In the past few weeks, the Wild has reasserted itself as the best of the local major-revenue pro sports teams. The Wild is a contender again largely because of decisions it made three and four years ago, including the signing of Zach Parise and Ryan Suter.
As the Wild has ascended and the other three major sports teams have languished, impatience has caused many local fans to forget the four-year rule: Most decisions made in professional sports take about four years to manifest themselves.
The Timberwolves don’t have one of the worst records in the NBA because of Flip Saunders’ decisions. They are losing because David Kahn passed on Steph Curry and DeMarcus Cousins in favor of Jonny Flynn and Wes Johnson.
The Twins have experienced their most disappointing four-year stretch ever not because Terry Ryan has lost his touch, but because Bill Smith failed to do what Ryan has so often done — turn pending free agents such as Joe Nathan, Michael Cuddyer and Johan Santana into a slew of good young players.
The Vikings have produced only one winning record in the past five years not because Rick Spielman is misguided, but because he made a mistake common to dozens of recent and current general managers, reaching for a quarterback unworthy of a first-round pick, Christian Ponder.
All three teams are paying for sins committed a few years ago. What is encouraging for these three teams is that the four-year rule could soon work in their favor. While the Wild is clearly the best of those four teams currently, Wild GM Chuck Fletcher might have the most difficulty winning three and four years from now, when Parise and Suter are older and still highly-paid, and the team’s recent competitiveness has kept it from qualifying for high draft picks.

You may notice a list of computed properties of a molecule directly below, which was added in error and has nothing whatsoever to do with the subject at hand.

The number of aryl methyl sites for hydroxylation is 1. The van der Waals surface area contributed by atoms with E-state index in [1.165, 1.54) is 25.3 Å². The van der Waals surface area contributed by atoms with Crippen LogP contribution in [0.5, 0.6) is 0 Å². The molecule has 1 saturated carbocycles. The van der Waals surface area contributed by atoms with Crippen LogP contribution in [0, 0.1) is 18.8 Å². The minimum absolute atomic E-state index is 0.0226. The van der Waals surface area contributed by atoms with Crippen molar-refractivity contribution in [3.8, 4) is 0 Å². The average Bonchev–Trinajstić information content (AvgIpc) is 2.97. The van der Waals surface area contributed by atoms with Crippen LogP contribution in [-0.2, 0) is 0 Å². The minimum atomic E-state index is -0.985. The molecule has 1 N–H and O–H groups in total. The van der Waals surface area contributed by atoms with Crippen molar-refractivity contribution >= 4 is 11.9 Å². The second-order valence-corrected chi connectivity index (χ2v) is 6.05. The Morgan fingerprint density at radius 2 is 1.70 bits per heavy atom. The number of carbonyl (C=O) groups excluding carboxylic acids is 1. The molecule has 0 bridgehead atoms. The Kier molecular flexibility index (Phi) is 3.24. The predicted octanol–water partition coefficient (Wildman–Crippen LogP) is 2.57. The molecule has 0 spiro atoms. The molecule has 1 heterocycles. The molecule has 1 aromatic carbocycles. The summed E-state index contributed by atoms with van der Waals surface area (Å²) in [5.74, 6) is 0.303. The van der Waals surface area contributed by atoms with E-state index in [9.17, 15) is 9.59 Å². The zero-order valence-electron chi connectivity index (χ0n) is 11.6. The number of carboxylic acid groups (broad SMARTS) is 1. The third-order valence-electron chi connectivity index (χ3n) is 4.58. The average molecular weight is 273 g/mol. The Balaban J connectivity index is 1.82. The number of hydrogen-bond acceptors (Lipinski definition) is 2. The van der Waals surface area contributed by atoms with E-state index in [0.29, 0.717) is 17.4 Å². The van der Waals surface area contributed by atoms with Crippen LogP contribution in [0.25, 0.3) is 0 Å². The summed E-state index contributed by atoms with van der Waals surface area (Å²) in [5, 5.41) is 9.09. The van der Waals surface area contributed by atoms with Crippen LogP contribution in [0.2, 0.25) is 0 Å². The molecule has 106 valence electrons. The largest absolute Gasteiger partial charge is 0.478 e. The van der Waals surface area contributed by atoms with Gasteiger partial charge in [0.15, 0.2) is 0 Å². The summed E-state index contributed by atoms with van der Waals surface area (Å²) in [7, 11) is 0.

This summer, Saunders traded Kevin Love for Andrew Wiggins. Perhaps more impressive, in the past two years, Saunders has drafted two players with spotty résumés at UCLA — Shabazz Muhammad didn’t play hard or well with others, and Zach LaVine didn’t play much at all — who now look much more promising than they did the day they arrived.
In the summer of 2012, the Twins confounded analysts predicting that they would choose a mature pitcher, or at least a mature player, and selected raw high school center fielder Byron Buxton from little Baxley, Ga.
A series of injuries ruined Buxton’s 2014 season, yet he remains atop several publications’ best-prospects-in-baseball list. In 2010, the Twins signed Miguel Sano for a $3.15 million signing bonus. By the end of this season, one or both could be in the big leagues, and by next season they could be inspiring the kind of turnaround that thrilled Twins fans in 1987, 1991 and 2001.
In the spring of 2014, the Vikings made two surprising picks in the first round, selecting UCLA linebacker Anthony Barr and Louisville quarterback Teddy Bridgewater. Barr looked like a potential defensive rookie of the year during the first half of the season, and Bridgewater’s December surge left him looking like the best of a large group of rookie quarterbacks.
In January, Fletcher, when his team’s season appeared hopeless, traded a third-round pick for goalie Devan Dubnyk, who has propelled the Wild into contention.
Most winning teams are built on prescience — the ability of those in power to see what others can’t or won’t.
Any of us might have traded Love for Wiggins, and some of us might have improved the deal by not accepting Anthony Bennett. What is even more hopeful than Wiggins’ potential is the ability of Saunders to see more in Muhammad than did his peers.
Ryan and his scouts saw Buxton for the wonderful young talent he is, and decided that signing a Dominican teenager of dubious age was worth the risk.
Fletcher saw more in Dubnyk than those who employed him.
Spielman and Mike Zimmer saw a franchise quarterback in Bridgewater, and a rare talent in the inexperienced Barr.
That’s what good personnel evaluators need to build a good team — prescience, and three or four years.